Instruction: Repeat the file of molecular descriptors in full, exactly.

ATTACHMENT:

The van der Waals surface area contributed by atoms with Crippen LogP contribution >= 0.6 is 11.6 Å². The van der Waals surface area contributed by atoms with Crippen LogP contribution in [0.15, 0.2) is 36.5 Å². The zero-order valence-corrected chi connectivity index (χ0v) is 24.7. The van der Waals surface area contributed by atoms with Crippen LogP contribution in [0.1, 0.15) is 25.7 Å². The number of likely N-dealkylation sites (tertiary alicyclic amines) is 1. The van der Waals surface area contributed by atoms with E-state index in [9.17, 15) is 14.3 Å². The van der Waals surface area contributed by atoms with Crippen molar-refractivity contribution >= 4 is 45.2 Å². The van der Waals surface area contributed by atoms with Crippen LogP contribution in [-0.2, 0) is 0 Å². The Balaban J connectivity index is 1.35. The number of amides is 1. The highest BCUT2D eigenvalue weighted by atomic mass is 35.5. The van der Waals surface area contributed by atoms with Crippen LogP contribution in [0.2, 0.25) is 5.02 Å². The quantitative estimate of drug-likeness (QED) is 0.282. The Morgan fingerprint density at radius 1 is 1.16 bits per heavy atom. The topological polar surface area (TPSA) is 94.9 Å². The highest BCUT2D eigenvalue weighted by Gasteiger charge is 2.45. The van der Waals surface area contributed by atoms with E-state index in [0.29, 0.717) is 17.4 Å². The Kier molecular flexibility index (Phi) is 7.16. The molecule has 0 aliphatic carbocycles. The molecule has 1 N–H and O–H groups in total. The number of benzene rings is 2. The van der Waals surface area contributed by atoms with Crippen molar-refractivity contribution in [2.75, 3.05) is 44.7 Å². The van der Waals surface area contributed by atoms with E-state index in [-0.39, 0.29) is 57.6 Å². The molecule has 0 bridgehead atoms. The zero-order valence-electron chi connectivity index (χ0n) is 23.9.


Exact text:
The van der Waals surface area contributed by atoms with Crippen LogP contribution >= 0.6 is 11.6 Å². The van der Waals surface area contributed by atoms with Crippen LogP contribution in [0.15, 0.2) is 36.5 Å². The zero-order valence-corrected chi connectivity index (χ0v) is 24.7. The van der Waals surface area contributed by atoms with Crippen LogP contribution in [0.1, 0.15) is 25.7 Å². The number of likely N-dealkylation sites (tertiary alicyclic amines) is 1. The van der Waals surface area contributed by atoms with E-state index in [9.17, 15) is 14.3 Å². The van der Waals surface area contributed by atoms with Crippen molar-refractivity contribution >= 4 is 45.2 Å². The van der Waals surface area contributed by atoms with Crippen LogP contribution in [-0.2, 0) is 0 Å². The Balaban J connectivity index is 1.35. The number of amides is 1. The highest BCUT2D eigenvalue weighted by atomic mass is 35.5. The van der Waals surface area contributed by atoms with Crippen LogP contribution in [0.2, 0.25) is 5.02 Å². The quantitative estimate of drug-likeness (QED) is 0.282. The Morgan fingerprint density at radius 1 is 1.16 bits per heavy atom. The topological polar surface area (TPSA) is 94.9 Å². The highest BCUT2D eigenvalue weighted by Gasteiger charge is 2.45. The van der Waals surface area contributed by atoms with E-state index in [0.29, 0.717) is 17.4 Å². The Kier molecular flexibility index (Phi) is 7.16. The molecule has 0 aliphatic carbocycles. The molecule has 1 N–H and O–H groups in total. The number of benzene rings is 2. The van der Waals surface area contributed by atoms with Crippen molar-refractivity contribution in [2.75, 3.05) is 44.7 Å². The van der Waals surface area contributed by atoms with E-state index in [-0.39, 0.29) is 57.6 Å². The molecule has 0 bridgehead atoms. The zero-order valence-electron chi connectivity index (χ0n) is 23.9.